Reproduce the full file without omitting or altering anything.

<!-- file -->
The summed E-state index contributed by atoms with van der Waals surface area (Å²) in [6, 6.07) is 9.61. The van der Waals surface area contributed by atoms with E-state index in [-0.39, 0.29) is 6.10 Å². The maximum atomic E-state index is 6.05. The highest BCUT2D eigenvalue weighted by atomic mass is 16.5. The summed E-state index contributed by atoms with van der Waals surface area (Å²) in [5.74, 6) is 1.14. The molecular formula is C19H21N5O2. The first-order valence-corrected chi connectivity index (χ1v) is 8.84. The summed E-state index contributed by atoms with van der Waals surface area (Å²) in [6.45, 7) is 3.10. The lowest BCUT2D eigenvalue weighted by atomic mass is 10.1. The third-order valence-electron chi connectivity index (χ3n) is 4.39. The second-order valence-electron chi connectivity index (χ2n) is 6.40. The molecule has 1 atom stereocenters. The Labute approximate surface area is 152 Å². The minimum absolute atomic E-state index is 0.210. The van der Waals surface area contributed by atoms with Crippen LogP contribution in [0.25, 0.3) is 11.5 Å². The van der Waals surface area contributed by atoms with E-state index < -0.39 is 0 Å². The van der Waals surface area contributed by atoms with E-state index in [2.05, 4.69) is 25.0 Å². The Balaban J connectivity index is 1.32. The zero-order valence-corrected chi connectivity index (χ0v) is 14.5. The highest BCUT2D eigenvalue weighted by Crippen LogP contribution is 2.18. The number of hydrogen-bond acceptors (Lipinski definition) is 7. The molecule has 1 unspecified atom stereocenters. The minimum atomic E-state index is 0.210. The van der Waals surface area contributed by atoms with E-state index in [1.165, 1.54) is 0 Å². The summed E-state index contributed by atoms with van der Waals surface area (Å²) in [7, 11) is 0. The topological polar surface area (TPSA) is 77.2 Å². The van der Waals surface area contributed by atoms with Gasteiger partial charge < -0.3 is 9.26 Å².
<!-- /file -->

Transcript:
The summed E-state index contributed by atoms with van der Waals surface area (Å²) in [6, 6.07) is 9.61. The van der Waals surface area contributed by atoms with E-state index in [-0.39, 0.29) is 6.10 Å². The maximum atomic E-state index is 6.05. The highest BCUT2D eigenvalue weighted by atomic mass is 16.5. The summed E-state index contributed by atoms with van der Waals surface area (Å²) in [5.74, 6) is 1.14. The molecular formula is C19H21N5O2. The first-order valence-corrected chi connectivity index (χ1v) is 8.84. The summed E-state index contributed by atoms with van der Waals surface area (Å²) in [6.45, 7) is 3.10. The lowest BCUT2D eigenvalue weighted by atomic mass is 10.1. The third-order valence-electron chi connectivity index (χ3n) is 4.39. The second-order valence-electron chi connectivity index (χ2n) is 6.40. The molecule has 1 atom stereocenters. The Labute approximate surface area is 152 Å². The minimum absolute atomic E-state index is 0.210. The van der Waals surface area contributed by atoms with Crippen LogP contribution in [0.25, 0.3) is 11.5 Å². The van der Waals surface area contributed by atoms with E-state index < -0.39 is 0 Å². The van der Waals surface area contributed by atoms with E-state index in [2.05, 4.69) is 25.0 Å². The Balaban J connectivity index is 1.32. The zero-order valence-corrected chi connectivity index (χ0v) is 14.5. The highest BCUT2D eigenvalue weighted by Crippen LogP contribution is 2.18. The number of hydrogen-bond acceptors (Lipinski definition) is 7. The molecule has 1 unspecified atom stereocenters. The minimum atomic E-state index is 0.210. The van der Waals surface area contributed by atoms with E-state index in [1.165, 1.54) is 0 Å². The summed E-state index contributed by atoms with van der Waals surface area (Å²) in [7, 11) is 0. The topological polar surface area (TPSA) is 77.2 Å². The van der Waals surface area contributed by atoms with Gasteiger partial charge < -0.3 is 9.26 Å².